Search the Lounge


« Law School Dean Searches, 2009-10 Edition | Main | Wanted: Faculty Candidate Who Has Been Anointed To Teach Secured Transactions, Payment Systems, Bankruptcy, And Other Commercial Law Courses. Must Have High EQ. »

September 10, 2009


Feed You can follow this conversation by subscribing to the comment feed for this post.

Eric Fink

As someone soon to undergo the P&T process, I'd be interested in broadening the inquiry to seek thoughts about choosing potential reviewers (where, as at Elon, the candidate is invited to offer suggestions). I imagine there are some norms, and some cautionary tales, in this regard, that would be beneficial to be aware of.

Jacqueline Lipton

You raise an excellent point, Eric. The problem is that at the point in time when you're asked to weigh in on possible good reviewers (or reviewers who should be avoided), you're often not sufficiently well connected to know who those people are in your field(s). At my school, candidates usually get a chance to suggest names of potential referees as well as to name people they would prefer were not contacted, but none of this information is binding on the promotion and tenure committee. And generally no matter how thorough the list is of referees that candidates provide, the committee will generally ensure that at least some of the referees are people the candidate did not specifically recommend - although I would think that generally the committee would not seek references from someone the candidate specifically objected to. Anyway, my advice is to make one or two senior friends in your field - either at your school or elsewhere - and ask their advice as to whether there are people who either should be on the "go to" or the "avoid" list. Things to consider when asking for this advice are:

(a) how often the recommended reviewer actually agrees to do reviews for people - it's no point suggesting a great name of a person who is generally too busy to do reviews and does not often agree to do them; and,
(b) whether there is any scuttlebutt in the field that the person is known for torpedoing any candidates, all candidates, candidates of a particular race/gender/ideology etc - this shouldn't happen, but sometimes it does.

The best thing you can do on the tenure track to prepare for P&T is of course to get your work known by people who are likely to be your referees ie send drafts out to people in the field outside your school. If people are familiar with your work and have helped you with the drafting, they'll know who you are and may be more interested/invested. And this is all part of the scholarly process in any event. Also try to present at one or two workshoppy conferences if you can ie if they exist in your field. That way you get known and develop some mentors who can both help with advice as to who to use as referees and who might also potentially serve as referees themselves.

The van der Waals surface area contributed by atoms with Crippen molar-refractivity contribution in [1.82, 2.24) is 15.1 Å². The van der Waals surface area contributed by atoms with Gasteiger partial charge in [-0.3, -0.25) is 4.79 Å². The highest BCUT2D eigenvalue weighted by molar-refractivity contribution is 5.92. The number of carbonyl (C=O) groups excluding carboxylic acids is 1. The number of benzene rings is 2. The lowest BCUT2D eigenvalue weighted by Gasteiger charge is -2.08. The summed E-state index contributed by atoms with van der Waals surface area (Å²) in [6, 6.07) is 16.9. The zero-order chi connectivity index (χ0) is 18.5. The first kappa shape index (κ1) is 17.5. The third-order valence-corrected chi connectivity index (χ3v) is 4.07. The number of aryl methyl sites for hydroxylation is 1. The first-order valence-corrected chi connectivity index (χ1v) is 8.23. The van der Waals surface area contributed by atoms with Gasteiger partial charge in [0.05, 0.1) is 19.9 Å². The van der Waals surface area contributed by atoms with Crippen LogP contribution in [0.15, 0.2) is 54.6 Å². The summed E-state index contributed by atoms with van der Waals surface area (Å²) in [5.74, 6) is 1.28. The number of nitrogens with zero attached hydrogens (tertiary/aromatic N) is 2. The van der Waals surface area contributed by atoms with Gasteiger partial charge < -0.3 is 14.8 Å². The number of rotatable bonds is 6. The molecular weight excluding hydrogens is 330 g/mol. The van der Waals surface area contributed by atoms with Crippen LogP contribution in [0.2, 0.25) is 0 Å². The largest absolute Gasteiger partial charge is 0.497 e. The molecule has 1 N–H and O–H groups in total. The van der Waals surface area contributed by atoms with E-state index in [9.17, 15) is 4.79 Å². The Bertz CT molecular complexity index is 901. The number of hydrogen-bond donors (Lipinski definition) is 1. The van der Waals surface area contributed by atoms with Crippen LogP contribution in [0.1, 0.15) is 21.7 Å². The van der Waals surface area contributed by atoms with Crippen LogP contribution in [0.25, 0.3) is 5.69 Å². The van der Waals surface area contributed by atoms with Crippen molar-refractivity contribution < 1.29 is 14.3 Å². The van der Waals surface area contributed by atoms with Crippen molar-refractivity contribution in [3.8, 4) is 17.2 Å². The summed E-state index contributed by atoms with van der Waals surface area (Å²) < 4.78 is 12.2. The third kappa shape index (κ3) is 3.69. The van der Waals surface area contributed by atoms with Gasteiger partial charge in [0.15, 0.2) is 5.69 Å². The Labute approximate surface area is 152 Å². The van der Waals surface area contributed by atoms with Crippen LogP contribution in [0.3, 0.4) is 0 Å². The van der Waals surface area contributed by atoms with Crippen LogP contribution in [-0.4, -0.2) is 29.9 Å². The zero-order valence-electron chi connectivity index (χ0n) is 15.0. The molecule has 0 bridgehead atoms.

I posted in a bit more detail on this back in June if you're interested:

Jeff Yates


First, I think that your advice to Eric is very sound. The only thing that I might add is that you should try (to the degree you can influence this matter) to get the requests to letter writers out as soon as possible. At least in political science some people have an informal rule that they will do one or two tenure letters per year. Thus, there is kind of a race to get that person as a letter writer. This may not be as big of a deal in law.

Second, on peer review requests - that's a tough question and one that I've been wrestling with lately. If we consider our time as finite then we can only apportion that time - expenditures on one activity mean less on others. So, if you spend more time on peer review for journals, then that is less time spent on other, perhaps equally valid professional service efforts. For instance, I'm starting to wonder if my time allocated to reviewing manuscripts might be better spent helping out colleagues who ask me to look at early drafts. You can fill in the blank on other service aspects that might be getting bumped by peer review, but the bottom line is that we all labor under the rule of the 24 hour day. It may also be a matter of degree - I think that my highest peer review year saw me performing between 20-30 reviews, but I know people who regularly do 40+ reviews a year. Everyone has limits and I guess it's all about figuring out where to draw the line.

Jeff Yates

I just read over my comment and it sounds as though I regularly turn down colleagues who as me to look at early drafts of their manuscripts - I do not. I guess I meant that I might more proactively offer my review services - assuming that there would be a market ;-)

The comments to this entry are closed.


  • StatCounter
Blog powered by Typepad